Accidental Logics: The Dynamics of Change in the Health Care by Carolyn Hughes Tuohy

By Carolyn Hughes Tuohy

What drives swap in healthiness care platforms? Why do sure alterations happen in a few countries and never in others? writer Carolyn Hughes Tuohy argues that the reply lies in knowing the "accidents" of heritage that experience formed nationwide structures at severe moments, and within the targeted "logics" of those platforms. Tuohy seems to be on the studies of england, Canada, and the united states, providing a global comparative research of public coverage platforms, in addition to a contemporary historical past of the conditions in each one nation that experience impacted at the buildings of each's nationwide health and wellbeing care method. The guiding concentration of the booklet is Tuohy's research of determination making platforms in every one state, the selections made via those that supply, finance, and use wellbeing and fitness care providers. eventually, Tuohy reports present concerns within the well-being care arenas of those 3 international locations and offers feedback to lead the strategic judgments that decision-makers needs to make.

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Extra info for Accidental Logics: The Dynamics of Change in the Health Care Arena in the United States, Britain, and Canada

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In the first place, they share a broadly similar tradition of state—society relations which, among other things, implies an autonomous base for professions vis-a-vis the state, in contrast to the more "statist" or "state-corporatist" model of continental Europe (Rueschemeyer 1986; Stone 1977: 38-39). They also share a roughly similar structure for the organization of capital, with a distinction between "real" and "financial" capital and a heavy reliance on equity markets, again in contrast to a more integrated continental European model (Zysman 1983; Hall 1986: 229—83).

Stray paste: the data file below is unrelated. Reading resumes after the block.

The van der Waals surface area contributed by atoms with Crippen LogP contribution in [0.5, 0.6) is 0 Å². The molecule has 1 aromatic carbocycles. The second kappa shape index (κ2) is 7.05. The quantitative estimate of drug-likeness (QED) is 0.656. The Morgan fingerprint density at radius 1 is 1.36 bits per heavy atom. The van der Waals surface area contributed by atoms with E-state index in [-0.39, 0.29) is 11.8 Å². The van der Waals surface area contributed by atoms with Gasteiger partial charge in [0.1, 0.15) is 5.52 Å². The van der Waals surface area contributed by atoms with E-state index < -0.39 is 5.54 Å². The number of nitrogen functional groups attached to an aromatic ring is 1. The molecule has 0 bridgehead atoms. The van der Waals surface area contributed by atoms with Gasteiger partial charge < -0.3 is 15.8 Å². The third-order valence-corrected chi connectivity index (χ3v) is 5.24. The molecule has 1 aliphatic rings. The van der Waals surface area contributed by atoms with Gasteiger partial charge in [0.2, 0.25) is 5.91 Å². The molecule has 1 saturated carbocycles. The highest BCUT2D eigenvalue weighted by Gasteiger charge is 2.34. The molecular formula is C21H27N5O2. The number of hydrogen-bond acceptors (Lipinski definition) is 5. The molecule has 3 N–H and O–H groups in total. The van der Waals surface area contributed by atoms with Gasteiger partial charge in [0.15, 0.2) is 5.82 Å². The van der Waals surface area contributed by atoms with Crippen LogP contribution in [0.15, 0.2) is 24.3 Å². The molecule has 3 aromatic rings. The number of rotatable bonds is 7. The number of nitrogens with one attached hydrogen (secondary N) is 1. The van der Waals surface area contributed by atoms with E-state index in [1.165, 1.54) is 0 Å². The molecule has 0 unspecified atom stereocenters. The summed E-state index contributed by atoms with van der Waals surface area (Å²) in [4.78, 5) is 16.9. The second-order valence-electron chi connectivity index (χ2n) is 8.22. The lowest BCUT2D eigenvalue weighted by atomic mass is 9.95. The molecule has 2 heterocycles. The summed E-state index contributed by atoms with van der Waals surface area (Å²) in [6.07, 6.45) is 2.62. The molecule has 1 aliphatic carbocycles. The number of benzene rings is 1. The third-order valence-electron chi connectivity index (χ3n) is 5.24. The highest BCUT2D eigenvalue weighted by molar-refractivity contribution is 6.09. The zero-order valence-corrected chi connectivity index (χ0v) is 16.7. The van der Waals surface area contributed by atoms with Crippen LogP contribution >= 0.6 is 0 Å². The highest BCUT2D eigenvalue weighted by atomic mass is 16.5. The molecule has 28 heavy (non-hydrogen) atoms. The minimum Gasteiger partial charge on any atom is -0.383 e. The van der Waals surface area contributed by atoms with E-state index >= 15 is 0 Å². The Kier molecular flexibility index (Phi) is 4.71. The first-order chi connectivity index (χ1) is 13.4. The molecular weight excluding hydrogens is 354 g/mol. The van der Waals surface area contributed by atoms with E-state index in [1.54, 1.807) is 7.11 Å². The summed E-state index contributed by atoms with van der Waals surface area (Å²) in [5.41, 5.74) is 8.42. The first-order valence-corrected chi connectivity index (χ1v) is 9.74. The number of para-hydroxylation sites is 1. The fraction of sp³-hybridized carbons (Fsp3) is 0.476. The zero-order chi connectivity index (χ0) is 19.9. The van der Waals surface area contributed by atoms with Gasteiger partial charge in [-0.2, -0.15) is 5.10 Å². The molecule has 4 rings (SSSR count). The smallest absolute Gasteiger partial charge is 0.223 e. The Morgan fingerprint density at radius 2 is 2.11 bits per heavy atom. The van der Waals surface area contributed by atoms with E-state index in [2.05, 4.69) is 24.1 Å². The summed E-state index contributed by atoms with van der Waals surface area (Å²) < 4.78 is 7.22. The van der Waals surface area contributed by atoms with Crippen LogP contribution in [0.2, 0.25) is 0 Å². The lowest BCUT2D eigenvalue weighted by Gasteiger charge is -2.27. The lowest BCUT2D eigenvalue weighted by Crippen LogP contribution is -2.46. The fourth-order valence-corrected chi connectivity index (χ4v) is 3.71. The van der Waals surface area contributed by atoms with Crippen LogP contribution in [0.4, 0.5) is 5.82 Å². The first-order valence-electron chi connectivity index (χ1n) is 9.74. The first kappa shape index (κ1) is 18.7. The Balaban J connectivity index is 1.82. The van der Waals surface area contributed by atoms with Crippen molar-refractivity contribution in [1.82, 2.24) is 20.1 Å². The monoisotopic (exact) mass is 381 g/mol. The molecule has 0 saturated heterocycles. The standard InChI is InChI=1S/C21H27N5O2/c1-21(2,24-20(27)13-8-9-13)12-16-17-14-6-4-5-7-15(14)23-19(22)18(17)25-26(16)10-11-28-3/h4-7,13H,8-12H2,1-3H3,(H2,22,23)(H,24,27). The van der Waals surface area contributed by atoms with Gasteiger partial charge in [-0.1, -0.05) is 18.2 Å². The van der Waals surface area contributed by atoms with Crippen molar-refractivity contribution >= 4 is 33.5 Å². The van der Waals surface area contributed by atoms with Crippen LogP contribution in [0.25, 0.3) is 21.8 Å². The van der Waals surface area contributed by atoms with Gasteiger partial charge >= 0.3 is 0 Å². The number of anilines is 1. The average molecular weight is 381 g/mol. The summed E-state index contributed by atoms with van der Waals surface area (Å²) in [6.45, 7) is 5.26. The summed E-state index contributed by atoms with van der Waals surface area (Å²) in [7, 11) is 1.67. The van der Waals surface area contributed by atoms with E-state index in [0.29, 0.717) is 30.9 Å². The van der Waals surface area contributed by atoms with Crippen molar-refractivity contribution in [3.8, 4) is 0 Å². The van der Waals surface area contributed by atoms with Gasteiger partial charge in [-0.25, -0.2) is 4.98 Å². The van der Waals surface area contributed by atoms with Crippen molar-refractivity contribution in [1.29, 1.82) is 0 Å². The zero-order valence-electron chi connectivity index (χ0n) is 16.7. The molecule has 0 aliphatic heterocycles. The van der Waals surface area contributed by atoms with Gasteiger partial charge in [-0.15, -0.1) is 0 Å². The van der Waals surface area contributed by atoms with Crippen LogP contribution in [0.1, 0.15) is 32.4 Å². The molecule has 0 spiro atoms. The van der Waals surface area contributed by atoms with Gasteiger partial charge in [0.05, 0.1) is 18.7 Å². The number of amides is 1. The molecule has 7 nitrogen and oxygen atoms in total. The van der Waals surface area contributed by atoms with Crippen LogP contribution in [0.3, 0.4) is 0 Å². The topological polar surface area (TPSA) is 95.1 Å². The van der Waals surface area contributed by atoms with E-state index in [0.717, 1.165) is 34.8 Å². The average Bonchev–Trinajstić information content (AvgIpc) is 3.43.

This paradigm is a response to the mirror weaknesses inherent in the "old" opposing paradigms of state-driven systems on the one hand and market-driven systems on the other. Under a hierarchical state system, quintessentially represented by the British National Health Sevice (NHS) prior to 1990, all three functions were combined, and the incentives to innovation and efficiency associated with the market were allegedly lacking. Under traditional market-driven systems of medical insurance in which third-party payers played a more or less passive financing role, the three functions were completely separated, and those making the actual purchasing decisions were individuals lacking the resources to make sophisticated decisions.

But in general this phenomenon represented a significant transforma- Understanding the Dynamics of Change in the Health Care Arena 27 tion, if not a supplantation, of the model of decision-making that had prevailed in the past. The emergence of these bargaining relationships represented change, to different degrees in different nations, in the structural balance and institutional mix of the health care arena. This book explores those changes (or lack thereof) in three nations in particular. Britain, the United States, and Canada provide not only three different structural and institutional models—approximating very roughly the ideal types of state hierarchy, private market, and professional collegiality—but they also evince very different histories of change in the 1990s.

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